The Holy Monastery of Rousanou
Overlooking Meteora valley
Play park at Kalambaka
Walking up to Agion Pnevma
Steve at the SpindleOverlooking the Meteora landscapeAya finding a huge 'stella and sam' flowerRinging the Bell at Agion PnevmaRefueling Great MeteoronGreat MeteoronMeteora monasteries have resident active monks.Steve and Aya at Great MeteronHoly Monastery of VarlaamFamily shot at Holy Monastery of VarlaamAmie ringing the bell at Agion PnevmaAmie hiking near the Holy Monastery of RousanouHoly Monastery of VarlaamThe Holy Monastery of RousanouHoly Trinity MonasteryHoly Trinity MonasteryHoly Monastery of Great MeteoronMonastery of the Holy Trinity 1475Holy Monastery of RousanouHoly Monastery of Great Meteoron

Meteora or 'suspended in the air' was something that grabbed our attention quickly. It is a very fitting title for the (Greek Orthodox) Monasteries that cling to the tops of rock pinnacles, some of which are only accessible through strenuous hiking or mountaineering. Unfortunately, many of the monasteries are plagued by tour buses but that didn't stop us from seeking out the old mountain paths used for centuries by devoted monks.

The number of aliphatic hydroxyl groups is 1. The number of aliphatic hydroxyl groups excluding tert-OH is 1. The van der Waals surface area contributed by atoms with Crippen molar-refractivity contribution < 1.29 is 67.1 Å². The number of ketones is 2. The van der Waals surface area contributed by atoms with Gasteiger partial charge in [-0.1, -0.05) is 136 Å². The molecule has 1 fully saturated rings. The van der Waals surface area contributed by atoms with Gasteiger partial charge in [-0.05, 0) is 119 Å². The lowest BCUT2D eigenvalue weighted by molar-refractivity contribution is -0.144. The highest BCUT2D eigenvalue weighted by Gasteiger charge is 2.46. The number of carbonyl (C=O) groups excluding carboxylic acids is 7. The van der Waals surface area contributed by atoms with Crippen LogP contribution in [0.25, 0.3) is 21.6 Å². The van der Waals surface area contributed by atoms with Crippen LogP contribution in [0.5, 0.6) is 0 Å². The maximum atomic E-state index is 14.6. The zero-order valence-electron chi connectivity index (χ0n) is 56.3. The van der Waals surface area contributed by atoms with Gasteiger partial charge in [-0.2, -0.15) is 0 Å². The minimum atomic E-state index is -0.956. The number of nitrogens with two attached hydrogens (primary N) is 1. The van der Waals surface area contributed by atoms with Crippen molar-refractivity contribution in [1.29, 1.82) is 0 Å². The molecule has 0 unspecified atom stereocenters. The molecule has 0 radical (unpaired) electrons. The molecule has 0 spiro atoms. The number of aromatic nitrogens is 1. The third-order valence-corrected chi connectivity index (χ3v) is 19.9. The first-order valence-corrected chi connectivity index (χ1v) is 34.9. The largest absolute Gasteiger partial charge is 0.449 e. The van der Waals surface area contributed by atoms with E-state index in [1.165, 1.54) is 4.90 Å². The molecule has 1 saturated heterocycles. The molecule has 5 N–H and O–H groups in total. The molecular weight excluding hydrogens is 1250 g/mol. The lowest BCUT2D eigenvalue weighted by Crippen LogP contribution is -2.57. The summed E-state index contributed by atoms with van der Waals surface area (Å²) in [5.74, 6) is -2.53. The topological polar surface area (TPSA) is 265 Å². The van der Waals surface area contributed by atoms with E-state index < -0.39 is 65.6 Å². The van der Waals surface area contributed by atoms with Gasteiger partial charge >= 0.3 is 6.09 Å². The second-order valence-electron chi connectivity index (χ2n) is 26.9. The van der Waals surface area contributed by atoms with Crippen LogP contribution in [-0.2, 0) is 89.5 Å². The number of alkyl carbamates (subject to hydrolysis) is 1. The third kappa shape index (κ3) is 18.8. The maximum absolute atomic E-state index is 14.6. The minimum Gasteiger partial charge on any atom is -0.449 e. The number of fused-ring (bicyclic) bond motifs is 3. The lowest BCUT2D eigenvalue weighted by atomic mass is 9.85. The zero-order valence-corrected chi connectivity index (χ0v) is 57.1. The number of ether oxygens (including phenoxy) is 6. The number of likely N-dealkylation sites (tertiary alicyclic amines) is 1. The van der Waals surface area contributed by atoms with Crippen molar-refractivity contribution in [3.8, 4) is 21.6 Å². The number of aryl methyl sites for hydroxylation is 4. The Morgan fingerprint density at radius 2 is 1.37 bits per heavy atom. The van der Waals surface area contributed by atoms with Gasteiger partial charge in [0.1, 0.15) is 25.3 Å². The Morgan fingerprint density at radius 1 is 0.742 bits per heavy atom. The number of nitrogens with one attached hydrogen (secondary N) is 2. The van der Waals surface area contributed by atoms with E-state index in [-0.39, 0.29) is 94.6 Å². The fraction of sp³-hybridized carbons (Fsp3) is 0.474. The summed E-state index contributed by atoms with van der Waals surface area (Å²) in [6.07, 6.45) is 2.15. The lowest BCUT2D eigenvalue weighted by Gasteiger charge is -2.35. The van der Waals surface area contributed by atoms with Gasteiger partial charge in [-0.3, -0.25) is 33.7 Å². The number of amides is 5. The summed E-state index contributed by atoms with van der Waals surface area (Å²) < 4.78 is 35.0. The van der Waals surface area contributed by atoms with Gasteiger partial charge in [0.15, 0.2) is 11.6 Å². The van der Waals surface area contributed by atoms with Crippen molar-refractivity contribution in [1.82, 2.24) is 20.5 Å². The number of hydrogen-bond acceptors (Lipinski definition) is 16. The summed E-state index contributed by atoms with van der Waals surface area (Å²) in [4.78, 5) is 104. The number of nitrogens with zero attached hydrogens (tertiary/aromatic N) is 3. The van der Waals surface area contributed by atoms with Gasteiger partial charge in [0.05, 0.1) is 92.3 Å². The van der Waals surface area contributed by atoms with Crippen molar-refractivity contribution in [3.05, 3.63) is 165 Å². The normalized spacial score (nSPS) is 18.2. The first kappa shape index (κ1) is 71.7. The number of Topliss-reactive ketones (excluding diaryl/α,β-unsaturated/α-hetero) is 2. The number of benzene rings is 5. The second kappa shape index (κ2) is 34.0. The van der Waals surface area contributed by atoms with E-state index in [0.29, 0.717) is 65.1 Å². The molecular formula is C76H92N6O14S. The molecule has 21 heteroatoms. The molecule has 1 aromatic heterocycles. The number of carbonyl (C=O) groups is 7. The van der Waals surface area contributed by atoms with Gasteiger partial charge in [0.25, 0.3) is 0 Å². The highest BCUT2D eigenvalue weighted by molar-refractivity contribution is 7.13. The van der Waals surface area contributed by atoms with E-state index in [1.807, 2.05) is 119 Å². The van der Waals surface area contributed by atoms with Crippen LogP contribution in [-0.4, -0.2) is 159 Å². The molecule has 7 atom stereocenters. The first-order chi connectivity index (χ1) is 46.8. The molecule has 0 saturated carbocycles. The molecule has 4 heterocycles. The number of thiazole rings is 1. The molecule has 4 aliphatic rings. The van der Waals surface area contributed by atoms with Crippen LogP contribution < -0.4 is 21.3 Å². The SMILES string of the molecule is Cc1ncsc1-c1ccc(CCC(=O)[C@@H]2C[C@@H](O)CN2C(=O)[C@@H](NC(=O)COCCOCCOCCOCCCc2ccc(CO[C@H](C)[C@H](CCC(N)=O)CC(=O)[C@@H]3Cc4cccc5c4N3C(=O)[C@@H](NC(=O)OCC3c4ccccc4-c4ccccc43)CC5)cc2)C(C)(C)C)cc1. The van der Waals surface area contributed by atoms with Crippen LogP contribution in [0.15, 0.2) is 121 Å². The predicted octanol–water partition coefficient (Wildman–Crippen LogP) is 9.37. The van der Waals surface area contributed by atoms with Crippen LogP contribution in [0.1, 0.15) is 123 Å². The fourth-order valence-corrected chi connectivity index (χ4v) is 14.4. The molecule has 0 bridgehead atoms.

We sent three full days to pause in Meteora before finishing the last two weeks of our Long Way Home. I am so glad we did.

It is excessively picturesque with rock spires jutting into the sky and five hundred year old centres of worship and meditation cleaved to their tops. Opening the door of our room at our guesthouse, we were greeted by these pinnacles.

My personal favourite was the particularly mysterious monastery cut into the rock face. At night it would light up – twinkling, dazzling lights suspended in the darkness.

Just beautiful. No wonder the ancients chose this location to build no less than 24 monasteries. I'm not sure you can find a more dramatic and inspiring location.


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